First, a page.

Guardian Ad Litems (GALs) or Court Appointed Special Advocates (CASAs) get to visit children in foster care and build relationships with them, taking the time to get to know them and their story. They work hard for a positive outcome, their voice impacting the decisions made in court.
For foster parents, a Guardian can be the conduit of information. What you share with your GAL will be included in the court report and impacts decision making. This is one way foster parents may make their own voice heard. Foster parents can support the work of the GAL by providing as much information as possible- anything they wouldn’t know unless the foster parent tells them because you spend so much time with the child.
There is always a need for more volunteer Guardian Ad Litems. If you are interested in changing a child’s story (in SC), learn more at gal.sc.gov. In Richland County (SC), visit rccasa.org. Or search your state for more resources.
We had the chance to sit down with Cherie Walker, Director of County Operations for SC Cass Elias McCarter Guardian ad Litem Program, for a special #FosterFridayLive.
What is a Guardian Ad Litem? Why do they exist?
A Guardian ad Litem (GAL) is a community volunteer appointed by a judge to advocate for a child in the foster care system. Most of the time, children do not appear in family court when decisions are being made about their futures. The GAL meets with the child on a monthly basis, gets to know them and their family situation. When their cases are heard in court, the GAL is there to tell that child’s story to the judge, let the judge know what the child wants, and what special needs that child might have. They are there to speak out for the child, and make sure the child’s voice is heard when decisions are being made.
The GALs in foster care cases are different from private Guardians hired for private cases. These are unpaid volunteers. In some counties or in other states, CASAs are used. They are similar in what they do; the programs are simply funded differently.
What role do they play in a foster care case?
The GAL serves as an independent, unbiased person who advocates for the child. This is why a foster parent cannot serve as a GAL nor could an active GAL become a foster parent.The GAL will look into the facts surrounding a child’s case, interviewing family members, teachers, and anyone who has information about the child’s life. The GAL submits a report to the judge before each hearing, letting the court know what the child wants, and also what is in the child’s best interest. Each child has unique needs, and the GAL’s role is different depending on the age of the child and the situation. The GAL might try to identify family members where the child could live temporarily, and they might suggest evaluations and services that would help the child be successful. Most importantly, they remain a consistent presence for the child throughout the life of the case. Because the GAL is present and advocating for the child in the courtroom, they can make a huge difference in outcomes for children.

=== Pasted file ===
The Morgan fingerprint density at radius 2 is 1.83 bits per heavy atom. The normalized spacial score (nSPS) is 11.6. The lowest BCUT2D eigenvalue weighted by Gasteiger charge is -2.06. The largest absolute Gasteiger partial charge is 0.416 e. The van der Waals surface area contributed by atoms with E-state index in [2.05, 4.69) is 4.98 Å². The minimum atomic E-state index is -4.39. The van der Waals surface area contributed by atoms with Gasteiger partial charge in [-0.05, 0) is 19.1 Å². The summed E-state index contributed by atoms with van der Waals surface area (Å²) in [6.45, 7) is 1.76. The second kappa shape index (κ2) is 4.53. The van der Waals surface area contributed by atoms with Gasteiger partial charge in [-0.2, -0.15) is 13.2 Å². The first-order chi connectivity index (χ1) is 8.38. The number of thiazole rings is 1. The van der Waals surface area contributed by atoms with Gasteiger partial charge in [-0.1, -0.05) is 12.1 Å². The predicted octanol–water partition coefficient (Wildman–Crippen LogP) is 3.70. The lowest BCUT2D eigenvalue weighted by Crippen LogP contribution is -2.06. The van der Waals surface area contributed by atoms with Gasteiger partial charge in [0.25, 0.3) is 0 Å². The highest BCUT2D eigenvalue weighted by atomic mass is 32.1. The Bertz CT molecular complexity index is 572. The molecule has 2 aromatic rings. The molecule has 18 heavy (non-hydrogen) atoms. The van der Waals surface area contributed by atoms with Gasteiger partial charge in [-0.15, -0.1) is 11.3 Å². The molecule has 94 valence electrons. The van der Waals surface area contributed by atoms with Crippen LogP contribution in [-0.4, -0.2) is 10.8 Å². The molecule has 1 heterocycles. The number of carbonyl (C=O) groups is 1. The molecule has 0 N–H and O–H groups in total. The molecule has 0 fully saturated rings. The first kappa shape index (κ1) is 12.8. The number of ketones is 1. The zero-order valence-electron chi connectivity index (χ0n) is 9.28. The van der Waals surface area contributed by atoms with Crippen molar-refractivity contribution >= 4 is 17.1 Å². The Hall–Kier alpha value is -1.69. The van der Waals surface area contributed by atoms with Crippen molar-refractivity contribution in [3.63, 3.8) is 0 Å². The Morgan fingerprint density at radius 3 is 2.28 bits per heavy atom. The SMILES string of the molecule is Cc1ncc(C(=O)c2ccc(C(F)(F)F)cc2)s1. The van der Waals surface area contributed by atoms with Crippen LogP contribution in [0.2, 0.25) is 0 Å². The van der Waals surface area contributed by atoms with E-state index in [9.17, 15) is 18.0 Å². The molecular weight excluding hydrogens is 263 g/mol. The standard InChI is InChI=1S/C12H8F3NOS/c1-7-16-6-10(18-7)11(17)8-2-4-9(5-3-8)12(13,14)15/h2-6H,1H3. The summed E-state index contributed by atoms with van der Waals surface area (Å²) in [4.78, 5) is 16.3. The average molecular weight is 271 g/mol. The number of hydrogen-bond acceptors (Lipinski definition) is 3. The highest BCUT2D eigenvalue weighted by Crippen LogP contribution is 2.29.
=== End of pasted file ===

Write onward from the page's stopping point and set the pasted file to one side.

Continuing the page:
What is the need for Guardians Ad Litem in South Carolina?
There is currently a high need for volunteers in the Upstate counties. Most of the Upstate counties need 50 or more additional volunteers. In South Carolina overall, we are currently serving over 9,000 children. Over 750 additional volunteers are needed.
How might someone learn more or get involved? Who makes a good GAL?
To become a volunteer, you need to over 21, a resident of South Carolina, and be able to pass reference and background checks. We welcome people from all walks of life and occupations, as we strive for a diverse pool of volunteers. A volunteer must be able to visit their child monthly, and attend all court hearing when they are scheduled. Court schedules vary in each county, but in most cases a volunteer gets about 30 days notice of an upcoming hearing. After their first hearing, most cases do not come back again for about 9 months, but it is important for people that work to have some flexibility in their schedule as all court times are during the day.
There is a free, 30 hour training provided. Each county has its own schedule for training, but most classes are once a week for 3 hours.
Anyone who is interested should visit gal.sc.gov or in Richland County, rccasa.org. There is some great information about the program as well as a downloadable application. The contact section gives the email and phone number for each county coordinator. Anyone who is interested can speak directly with someone at the county level about the need for volunteers in that county, and the training schedule. They can also call our State Office at 1-800-277-0113.
Why is your work meaningful? What motivates you?
I started as a volunteer 19 years ago, and have served in various capacities as part of both county and state offices. I have seen so many times when myself or other volunteers have worked diligently to help change the outcome of a case. Just last week, I watched in court as a volunteer advocated to have a mother reunited with her two children. Our GAL volunteer’s testimony changed the outcome of the case. Those moments when we can see positive outcomes for children because of the work of a volunteer are what makes this work so worthwhile. Sometimes as individuals we feel that we can’t make an impact on a huge systemic problem like child abuse and neglect, but the GAL Program allows us to change a child’s story, one story at a time.
Watch the full interview with Cherie on Youtube.
There are many ways that you can get involved in supporting children in foster care even if you cannot foster yourself. Learn more here or consider becoming a tutor, mentor, or advocating for policy change.